Friday was a big turning point in my life. I spent two years working on an incredible humanitarian effort called Humanwire. I started with an idea and it quickly grew to help some of the most persecuted people in the world providing direct financial assistance, health, education and love through a unique peer to peer platform.
Based on various misunderstood factors, I was accused of converting over $130,000 from the very refugees I was working so hard to help. Humanwire was forced to stop for a government investigation. I should and could have done better.
Forensic accountants followed every single penny – checked and double checked – to find that more money went out the door towards the causes than ever came in. I worked with little to no salary save my austere living expenses for two years. As the overhead factor and accounting became clear to everyone, and even as the theft charges were dropped, I also strived to pay for losses created by unexpected hurdles in this humanitarian effort. I should have better anticipated some of the difficulties this type of international effort would entail.
I am so sad and disappointed that some people were let down. For my part, I was wearing too many hats and the growth of the company outpaced my ability to bring on sincere partners and members to scale the company up. If I could go back, I would slow things down, get better advice, do better record-keeping, and seek out partners who were better than myself at wearing those hats I was wearing out of necessity.
People who used the Humanwire platform to its fullest potential changed the world for thousands of people and their future generations which should have an exponential positive effect for our world.
From the inception of an idea to the platform it became, in two short years Humanwire hosts and donors literally saved people’s lives, got people asylum, found work and education, became like family members for people who had nothing and nowhere to go. Displaced human beings were touched with one-to-one, personalized support. I believe this will be a blueprint for others to help the otherwise helpless.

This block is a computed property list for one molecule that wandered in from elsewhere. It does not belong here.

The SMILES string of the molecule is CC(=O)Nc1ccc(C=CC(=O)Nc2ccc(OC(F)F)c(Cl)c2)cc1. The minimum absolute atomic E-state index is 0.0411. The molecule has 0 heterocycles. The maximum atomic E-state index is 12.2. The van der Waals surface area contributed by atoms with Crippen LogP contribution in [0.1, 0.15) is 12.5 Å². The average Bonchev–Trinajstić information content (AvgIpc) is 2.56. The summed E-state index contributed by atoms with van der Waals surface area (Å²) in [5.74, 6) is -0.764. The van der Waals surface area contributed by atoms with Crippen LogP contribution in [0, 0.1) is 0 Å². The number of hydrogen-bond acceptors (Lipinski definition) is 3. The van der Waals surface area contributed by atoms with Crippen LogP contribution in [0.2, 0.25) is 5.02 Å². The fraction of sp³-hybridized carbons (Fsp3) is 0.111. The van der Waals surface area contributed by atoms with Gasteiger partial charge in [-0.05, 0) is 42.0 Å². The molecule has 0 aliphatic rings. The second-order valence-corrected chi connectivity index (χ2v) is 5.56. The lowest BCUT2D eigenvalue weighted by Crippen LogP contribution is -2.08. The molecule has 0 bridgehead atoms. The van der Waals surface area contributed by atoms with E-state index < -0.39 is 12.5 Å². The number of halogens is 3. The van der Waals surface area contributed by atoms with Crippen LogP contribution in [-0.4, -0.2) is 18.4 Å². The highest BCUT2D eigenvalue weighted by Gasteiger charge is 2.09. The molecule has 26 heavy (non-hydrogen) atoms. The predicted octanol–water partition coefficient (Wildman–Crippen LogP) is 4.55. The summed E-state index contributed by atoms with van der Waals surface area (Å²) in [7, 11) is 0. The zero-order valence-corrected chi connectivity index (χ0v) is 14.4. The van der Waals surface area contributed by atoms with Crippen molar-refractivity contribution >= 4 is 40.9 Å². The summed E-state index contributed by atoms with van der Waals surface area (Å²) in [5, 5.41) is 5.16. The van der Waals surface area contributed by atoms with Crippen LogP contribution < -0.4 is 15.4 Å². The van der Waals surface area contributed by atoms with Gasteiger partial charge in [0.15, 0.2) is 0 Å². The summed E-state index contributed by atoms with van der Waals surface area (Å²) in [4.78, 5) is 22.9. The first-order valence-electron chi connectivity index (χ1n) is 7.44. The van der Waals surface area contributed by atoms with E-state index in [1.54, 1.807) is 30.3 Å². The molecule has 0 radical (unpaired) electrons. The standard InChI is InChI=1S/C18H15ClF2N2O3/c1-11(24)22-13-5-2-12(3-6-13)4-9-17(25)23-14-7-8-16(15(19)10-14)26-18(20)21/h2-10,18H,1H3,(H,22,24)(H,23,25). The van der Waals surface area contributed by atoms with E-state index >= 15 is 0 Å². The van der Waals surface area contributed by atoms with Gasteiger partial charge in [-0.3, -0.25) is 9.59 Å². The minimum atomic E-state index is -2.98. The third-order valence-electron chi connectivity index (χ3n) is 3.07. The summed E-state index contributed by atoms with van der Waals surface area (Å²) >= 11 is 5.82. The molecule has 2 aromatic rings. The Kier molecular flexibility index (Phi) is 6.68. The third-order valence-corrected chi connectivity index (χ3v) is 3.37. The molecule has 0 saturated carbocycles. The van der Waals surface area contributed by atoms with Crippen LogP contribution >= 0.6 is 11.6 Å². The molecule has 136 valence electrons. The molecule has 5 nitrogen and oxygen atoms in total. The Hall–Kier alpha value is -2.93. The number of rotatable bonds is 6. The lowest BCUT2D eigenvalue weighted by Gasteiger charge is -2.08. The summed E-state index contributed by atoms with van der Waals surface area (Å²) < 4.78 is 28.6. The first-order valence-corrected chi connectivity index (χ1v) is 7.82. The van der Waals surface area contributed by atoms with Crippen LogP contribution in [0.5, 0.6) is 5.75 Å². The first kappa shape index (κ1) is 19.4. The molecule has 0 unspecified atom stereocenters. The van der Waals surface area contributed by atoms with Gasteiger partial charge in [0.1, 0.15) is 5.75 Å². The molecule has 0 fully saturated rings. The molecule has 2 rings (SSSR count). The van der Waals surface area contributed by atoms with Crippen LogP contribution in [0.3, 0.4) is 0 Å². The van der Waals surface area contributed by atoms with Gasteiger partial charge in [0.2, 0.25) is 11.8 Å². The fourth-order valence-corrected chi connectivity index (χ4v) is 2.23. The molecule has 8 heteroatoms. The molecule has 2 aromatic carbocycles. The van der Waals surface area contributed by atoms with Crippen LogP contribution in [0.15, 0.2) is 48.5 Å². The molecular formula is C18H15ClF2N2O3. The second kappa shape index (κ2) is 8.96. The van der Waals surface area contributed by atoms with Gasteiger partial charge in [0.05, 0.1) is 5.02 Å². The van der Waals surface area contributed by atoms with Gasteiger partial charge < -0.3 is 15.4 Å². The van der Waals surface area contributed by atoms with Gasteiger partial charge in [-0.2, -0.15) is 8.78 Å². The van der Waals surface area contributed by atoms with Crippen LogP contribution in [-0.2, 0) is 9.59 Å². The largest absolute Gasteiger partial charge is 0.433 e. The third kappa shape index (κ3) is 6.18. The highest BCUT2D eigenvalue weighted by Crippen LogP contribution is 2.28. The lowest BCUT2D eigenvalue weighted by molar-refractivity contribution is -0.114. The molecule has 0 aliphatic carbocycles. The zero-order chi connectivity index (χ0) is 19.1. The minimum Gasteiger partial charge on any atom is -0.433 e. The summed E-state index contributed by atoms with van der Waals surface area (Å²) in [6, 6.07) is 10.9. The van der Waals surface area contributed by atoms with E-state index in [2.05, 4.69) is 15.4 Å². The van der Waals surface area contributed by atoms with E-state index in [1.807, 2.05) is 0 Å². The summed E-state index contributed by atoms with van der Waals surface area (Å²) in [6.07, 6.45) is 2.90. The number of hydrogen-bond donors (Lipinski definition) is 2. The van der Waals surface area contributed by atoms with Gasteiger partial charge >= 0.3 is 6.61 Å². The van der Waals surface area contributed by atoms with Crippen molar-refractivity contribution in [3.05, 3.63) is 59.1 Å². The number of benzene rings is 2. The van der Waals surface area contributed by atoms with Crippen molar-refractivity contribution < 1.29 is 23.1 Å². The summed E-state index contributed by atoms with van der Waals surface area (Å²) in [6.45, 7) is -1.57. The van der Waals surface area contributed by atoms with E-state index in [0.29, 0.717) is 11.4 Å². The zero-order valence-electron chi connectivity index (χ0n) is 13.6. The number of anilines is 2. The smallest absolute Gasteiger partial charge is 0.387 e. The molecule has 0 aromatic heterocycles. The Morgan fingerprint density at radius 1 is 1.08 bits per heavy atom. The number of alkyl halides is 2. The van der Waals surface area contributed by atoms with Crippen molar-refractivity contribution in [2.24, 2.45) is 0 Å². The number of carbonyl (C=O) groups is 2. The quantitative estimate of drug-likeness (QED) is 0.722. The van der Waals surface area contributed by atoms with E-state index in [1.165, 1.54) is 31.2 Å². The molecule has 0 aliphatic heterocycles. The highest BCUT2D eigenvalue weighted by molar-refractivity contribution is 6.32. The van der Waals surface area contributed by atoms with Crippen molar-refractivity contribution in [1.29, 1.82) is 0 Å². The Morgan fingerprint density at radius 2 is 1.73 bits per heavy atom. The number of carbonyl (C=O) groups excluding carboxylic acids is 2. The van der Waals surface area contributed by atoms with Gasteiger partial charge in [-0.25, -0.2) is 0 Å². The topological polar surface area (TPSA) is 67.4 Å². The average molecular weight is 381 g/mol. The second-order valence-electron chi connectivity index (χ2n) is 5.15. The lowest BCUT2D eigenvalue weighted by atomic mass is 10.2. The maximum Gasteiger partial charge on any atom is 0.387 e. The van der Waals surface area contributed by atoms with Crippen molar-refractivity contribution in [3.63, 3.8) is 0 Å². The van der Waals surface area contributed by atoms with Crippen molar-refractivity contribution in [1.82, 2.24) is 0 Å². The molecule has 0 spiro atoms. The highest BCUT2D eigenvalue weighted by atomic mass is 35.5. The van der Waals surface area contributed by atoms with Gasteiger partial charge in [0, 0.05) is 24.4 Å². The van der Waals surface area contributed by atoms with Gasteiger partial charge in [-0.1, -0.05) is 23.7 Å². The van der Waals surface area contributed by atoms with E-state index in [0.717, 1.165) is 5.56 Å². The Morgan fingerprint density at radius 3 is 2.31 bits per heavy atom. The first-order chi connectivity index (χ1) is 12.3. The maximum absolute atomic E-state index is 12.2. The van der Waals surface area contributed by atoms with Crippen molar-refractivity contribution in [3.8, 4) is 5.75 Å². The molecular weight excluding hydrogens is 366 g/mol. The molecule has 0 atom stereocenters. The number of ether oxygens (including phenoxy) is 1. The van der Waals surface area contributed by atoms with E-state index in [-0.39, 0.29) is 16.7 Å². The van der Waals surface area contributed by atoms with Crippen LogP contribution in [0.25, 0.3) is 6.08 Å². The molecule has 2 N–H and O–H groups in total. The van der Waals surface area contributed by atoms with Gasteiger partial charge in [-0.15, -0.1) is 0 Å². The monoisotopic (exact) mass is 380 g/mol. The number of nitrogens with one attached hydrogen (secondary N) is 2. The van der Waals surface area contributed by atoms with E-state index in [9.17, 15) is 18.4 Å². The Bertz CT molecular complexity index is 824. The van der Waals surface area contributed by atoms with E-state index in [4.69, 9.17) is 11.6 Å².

Perhaps most impactful through Humanwire was the establishment of a brick and mortar school which helped hundreds of children enter the formal public education system where otherwise they would have grown up without any education at all.
My skill set is identifying a solution for a cultural problem, building the solution from scratch, testing it on the market, and making it a success. Whatever I do next, I promise I will continue to grow, learn from this experience and follow my heart
Today we celebrate the successful entrance of 250 Syrian students into the public school system in Lebanon. Humanwire’s brick-and-mortar Butterfly Effect in Bekaa Valley, Lebanon prepares children to enter school for the first time in their lives.
Facebook has dramatically changed their algorithms over the last couple of weeks which affects reach. When someone signs up for our Humanwire page on Facebook, that’s a way of saying, “I want to see Humanwire posts”. But as you prob know by now, FB will not let that happen for the vast majority, and throttles … Continue reading Facebook Further Limits Reach
Today we are as excited as ever to announce that Humanwire’s brick-and-mortar Butterfly Effect Center for displaced children in Bekaa Valley, Lebanon has been awarded a $50,000 USD grant from the Royal China Round Table Foundation (RCRT) based in the United Kingdom. RCRT is a charity which originates and finances impactful projects around the world focused … Continue reading Humanwire’s Butterfly Effect Awarded $50,000
Overview The Butterfly Effect Center is a solution for refugee children growing up in a world without education. The majority of displaced children around the Earth have no access to educational offerings and after three years out of school, statistically, it will be too late: the majority will never go back. The Butterfly Effect Center, … Continue reading The Butterfly Effect Center 2017
Xenia Mathys teaches a music lesson to Syrian refugees at Humanwire on Friday in Boulder. (Jeremy Papasso / Staff Photographer) FROM THE DAILY CAMERA: http://www.dailycamera.com/cu-news/ci_30939635/cu-boulder-student-family-provide-gift-music-young In middle of the night, magic of Mozart and more shared with distant audience The honey-colored glow of the Sundown Saloon’s neon sign illuminated faces of rowdy youth out late … Continue reading CU Boulder student, family, provide gift of music to young Syrian refugees
Microsoft and Nike will now match contributions for any Microsoft or Nike employee who donates to a refugee through Humanwire. If you are part of a corporation with a giving fund, let us know, we’d love to get your company signed up! If your company is part registered with Benevity, chances are, you’re already approved … Continue reading Benevity: Microsoft, Nike Matching Donations
Today we are happy to announce the interface designs for the next iteration of the Humanwire website have been completed! We took everything we’ve learned to date and worked closely with Human Design in Boulder (Humans unite!) to re-imagine the site from ground-up. Working with Human Design has been an incredible opportunity, we are so … Continue reading Humanwire Interface Design 2.0
Today we are happy to announce Humanwire’s Tent to Home Initiative received a $45,000 grant to further our mission of integrating refugees stranded in Greece, into society. The anonymous donor who wishes to go by the name of Gordon had enough of the political backlash in the United States against refugees and immigrants and wanted … Continue reading Tent To Home in Greece Receives $45,000 Grant